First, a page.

We're big fans of the surgeon and best-selling author Atul Gawande here at Convergence Training. And we're also big fans of checklists, which are very useful in several manufacturing contexts, including operations, quality, and safety.
So you can imagine how we felt when we discovered Gawande's book "The Checklist Manifesto: How to Get Things Right" in our local book store.
We were intrigued. We were excited. We bought and read it, and we suggest you do too. Especially if you want to read a good book about standardized job roles and the use of checklist for better job performance.
The book begins with Gawande recounting a conversation he had with a fellow surgeon. The surgeon was preparing to treat a man with a stab wound. And while stab wounds can be serious, this one appeared to be "no big deal" in terms of needing to rush the patient to immediate care.
Things quickly went wrong, however. The man stopped talking, his heart rate skyrocketed, he became unresponsive and his eyes rolled up into his head, his blood pressure was nearly undetectable, and fluid and blood spurted from a tube in his lungs.
The man was rushed to emergency treatment, and his life was ultimately saved. But why did this seemingly routine stab wound get so out of hand so unexpectedly?
It turns out that the man had been at a costume party and was stabbed by another party goer who had dressed up as a solider--complete with a bayonet. The bayonet had traveled more than one foot deep into the man's body, causing complications nobody anticipated. One of the surgeons had operated in Vietnam and noted that he hadn't seen a wound like that since.
And it all happened, the man nearly died, because a team of highly qualified, well-meaning, and experienced doctors, nurses, and health care professionals had forgotten to ask one necessary question: "What was the patient stabbed with?"
In hearing the story, Gawande realized it could easily have been him. He'd been in similar situations himself, and knew other doctors who had as well. And if you search your own memories, you've probably also missed an obvious step at some point in your life that nearly led to something very bad. I know I've lucked out that way a time or two.
So what can we do to try not to miss the simple stuff that can have such terrible consequences? Create and use a checklist, Gawande notes.
His book goes on to discuss what may at first seem a boring, mundane topic in an interesting, fascinating manner. He talks to experts in other industries, including high-rise construction and aviation, to see how they use checklists. He takes part in a World Health Organization project to create a safe surgery checklist that was eventually put into practice and reduced deaths and surgery-related complications around the world.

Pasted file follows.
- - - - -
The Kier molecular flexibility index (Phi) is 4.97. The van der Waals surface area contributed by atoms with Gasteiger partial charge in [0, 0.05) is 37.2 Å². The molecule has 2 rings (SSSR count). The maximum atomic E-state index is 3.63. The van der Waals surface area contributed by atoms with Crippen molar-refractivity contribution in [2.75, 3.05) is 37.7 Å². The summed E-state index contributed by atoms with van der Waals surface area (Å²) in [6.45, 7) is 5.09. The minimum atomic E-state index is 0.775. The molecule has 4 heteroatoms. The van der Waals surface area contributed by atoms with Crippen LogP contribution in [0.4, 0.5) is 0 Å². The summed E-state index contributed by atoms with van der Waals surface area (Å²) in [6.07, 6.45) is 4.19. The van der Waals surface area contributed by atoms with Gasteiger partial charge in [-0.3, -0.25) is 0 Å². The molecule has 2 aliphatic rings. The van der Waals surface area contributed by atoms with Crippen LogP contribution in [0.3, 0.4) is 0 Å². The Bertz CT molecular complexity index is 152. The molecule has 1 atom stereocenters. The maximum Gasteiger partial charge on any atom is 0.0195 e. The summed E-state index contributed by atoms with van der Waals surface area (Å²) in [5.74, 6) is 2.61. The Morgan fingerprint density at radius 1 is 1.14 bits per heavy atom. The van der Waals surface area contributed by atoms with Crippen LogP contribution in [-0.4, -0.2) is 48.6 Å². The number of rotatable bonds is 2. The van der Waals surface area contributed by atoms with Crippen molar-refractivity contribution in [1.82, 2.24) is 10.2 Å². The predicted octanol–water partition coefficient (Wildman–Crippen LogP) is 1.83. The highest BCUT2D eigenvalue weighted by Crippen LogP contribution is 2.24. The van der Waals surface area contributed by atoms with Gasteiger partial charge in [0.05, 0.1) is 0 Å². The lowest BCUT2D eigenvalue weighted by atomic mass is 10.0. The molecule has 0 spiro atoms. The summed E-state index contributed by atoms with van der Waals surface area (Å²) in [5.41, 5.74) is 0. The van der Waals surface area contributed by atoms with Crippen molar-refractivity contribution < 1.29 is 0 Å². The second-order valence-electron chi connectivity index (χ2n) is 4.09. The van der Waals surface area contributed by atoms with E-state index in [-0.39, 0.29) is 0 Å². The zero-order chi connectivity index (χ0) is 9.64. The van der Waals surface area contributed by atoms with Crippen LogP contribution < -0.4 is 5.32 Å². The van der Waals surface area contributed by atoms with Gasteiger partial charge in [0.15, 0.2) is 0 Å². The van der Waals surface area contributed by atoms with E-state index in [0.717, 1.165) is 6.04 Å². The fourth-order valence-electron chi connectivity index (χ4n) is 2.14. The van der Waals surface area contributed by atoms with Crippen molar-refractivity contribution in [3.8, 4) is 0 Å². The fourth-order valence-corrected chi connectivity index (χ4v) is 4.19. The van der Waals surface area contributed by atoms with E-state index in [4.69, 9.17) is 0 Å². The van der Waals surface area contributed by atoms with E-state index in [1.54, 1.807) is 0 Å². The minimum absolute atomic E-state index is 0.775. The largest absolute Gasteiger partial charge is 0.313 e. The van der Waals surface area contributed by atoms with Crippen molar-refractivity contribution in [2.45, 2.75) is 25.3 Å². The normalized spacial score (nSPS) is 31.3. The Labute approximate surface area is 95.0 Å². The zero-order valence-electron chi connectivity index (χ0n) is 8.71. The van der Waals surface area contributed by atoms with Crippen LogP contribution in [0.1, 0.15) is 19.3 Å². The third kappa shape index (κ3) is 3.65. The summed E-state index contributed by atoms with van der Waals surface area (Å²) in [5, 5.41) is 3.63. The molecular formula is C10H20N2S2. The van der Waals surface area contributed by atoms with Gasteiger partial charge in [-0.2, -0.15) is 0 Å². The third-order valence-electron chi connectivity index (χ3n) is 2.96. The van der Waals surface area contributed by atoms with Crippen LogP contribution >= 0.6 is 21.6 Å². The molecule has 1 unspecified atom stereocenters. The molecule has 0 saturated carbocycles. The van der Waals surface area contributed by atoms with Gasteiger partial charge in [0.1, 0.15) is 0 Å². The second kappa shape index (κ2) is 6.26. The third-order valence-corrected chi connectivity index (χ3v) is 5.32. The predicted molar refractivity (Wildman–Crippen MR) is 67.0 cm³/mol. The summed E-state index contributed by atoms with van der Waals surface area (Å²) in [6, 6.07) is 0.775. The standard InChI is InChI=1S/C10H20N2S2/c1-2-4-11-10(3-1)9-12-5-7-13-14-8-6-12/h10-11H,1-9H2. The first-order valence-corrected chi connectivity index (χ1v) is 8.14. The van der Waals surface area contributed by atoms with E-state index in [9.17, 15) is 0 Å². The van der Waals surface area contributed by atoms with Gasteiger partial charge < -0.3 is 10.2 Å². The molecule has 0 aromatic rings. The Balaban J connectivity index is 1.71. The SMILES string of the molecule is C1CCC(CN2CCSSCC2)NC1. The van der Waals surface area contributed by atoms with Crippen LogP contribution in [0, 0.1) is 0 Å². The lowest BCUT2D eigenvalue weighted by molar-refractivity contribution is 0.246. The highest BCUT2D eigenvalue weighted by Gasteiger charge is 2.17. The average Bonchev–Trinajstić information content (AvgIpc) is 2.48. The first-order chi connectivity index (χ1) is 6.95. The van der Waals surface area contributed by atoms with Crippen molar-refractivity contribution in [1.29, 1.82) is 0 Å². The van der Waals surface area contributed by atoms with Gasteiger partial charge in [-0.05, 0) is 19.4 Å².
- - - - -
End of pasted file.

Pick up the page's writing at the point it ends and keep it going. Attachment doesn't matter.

Gawande even goes on to explain how using the checklist during one of his own surgeries helped to save the life of a patient who most likely would have otherwise died as a result of a simple error that Gawande himself made.
But why is Convergence Training posting about this particular book? Well, the first reason is because it's about trying to be better at what we do (like Gawande's other book titled "Better.") That's something that Convergence is always interested in, and it's one reason we admire Gawande.
But another reason is because we agree that checklists are invaluable. We use a checklist to keep track of what we post on this blog, for one. But more importantly, we have tools inside our Convergence Learning Management System (LMS) to help our customers create and assign their own checklists for training and compliance purposes (we call them "Tasklists" in our LMS).
We even have mobile apps to help you track these checklists in the field.
You might also want to read about the 7 Basic Tools of Quality, which of course includes our good friend the checklist.
In fact, we like checklists so much that we make free ones for our friends to download and use at work.
Just click this link to begin downloading some free operational and safety checklists for a manufacturing work environment.
So, if you've got some spare time and the inclination, we'd recommend you check this book out. You'll enjoy the writing and you'll come out the other end with a lot of good ideas. But even if you don't have the time to read the book, maybe you can spare a few moments to check out this checklist that Gawande created for people who are setting out to create checklists.